In the last few battles of the game, I had hundreds of orcs around me, captains screaming at me from every direction, and I was defenceless. I did not have the time to gamble an orc's life away in the arena as if they fail the training they die, and I was not going to buy chests that gave me orcs. It was a disaster, and in a way, the game's endgame is locked behind this mode and it is a grind to get to the end without spending money on in-game purchases. 

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It was here that Shadow of War went from an excellent game to an ugly grind. Unfortunately, the microtransactions that were rumoured in the past are true. You can buy chests and get orcs from them that you can place in one of four regions. If they die, they are dead and you will have to buy more. Sure, you can grind to find new ones, but chances of you getting a legendary one in the wild are slim.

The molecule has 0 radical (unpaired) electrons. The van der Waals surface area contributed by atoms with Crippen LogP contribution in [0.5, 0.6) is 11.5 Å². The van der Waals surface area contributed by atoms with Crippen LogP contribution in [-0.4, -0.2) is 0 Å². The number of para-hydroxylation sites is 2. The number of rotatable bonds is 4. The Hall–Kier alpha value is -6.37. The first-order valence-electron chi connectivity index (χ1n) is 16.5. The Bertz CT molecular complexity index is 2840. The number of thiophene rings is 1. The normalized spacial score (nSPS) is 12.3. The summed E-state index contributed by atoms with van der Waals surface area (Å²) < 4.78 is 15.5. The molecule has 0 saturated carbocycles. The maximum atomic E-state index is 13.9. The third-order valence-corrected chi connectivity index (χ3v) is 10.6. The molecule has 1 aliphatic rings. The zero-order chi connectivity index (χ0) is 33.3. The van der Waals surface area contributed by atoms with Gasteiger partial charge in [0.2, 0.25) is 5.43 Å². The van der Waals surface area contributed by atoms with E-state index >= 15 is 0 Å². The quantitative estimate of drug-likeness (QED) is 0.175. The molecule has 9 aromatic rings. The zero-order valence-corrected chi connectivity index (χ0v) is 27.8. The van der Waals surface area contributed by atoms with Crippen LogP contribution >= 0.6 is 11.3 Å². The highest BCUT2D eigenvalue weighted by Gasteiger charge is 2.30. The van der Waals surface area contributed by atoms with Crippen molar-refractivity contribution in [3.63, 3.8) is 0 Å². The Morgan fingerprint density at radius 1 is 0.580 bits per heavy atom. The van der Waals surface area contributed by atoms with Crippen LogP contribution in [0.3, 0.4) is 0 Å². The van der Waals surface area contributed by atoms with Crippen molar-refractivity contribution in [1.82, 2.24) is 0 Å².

Throughout the first three-quarters of the game, there is no explanation to what these boxes do and what the orcs inside would be used for, so when this hit me I realized that I opened the box way too early and got level 15 orcs. I was now level 50 and facing the same levelled invaders and those orcs I got in my one and only box was as good as bloat flies. 

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Still, I managed to power through this speed bump, but chances of me going back to defend my fort against high-levelled orcs with my pathetic army are next to nothing. I think I will stick to some online vendettas rather, these let me take down captains that killed other players, and maybe try and attack another online player's fort just for the fun of things.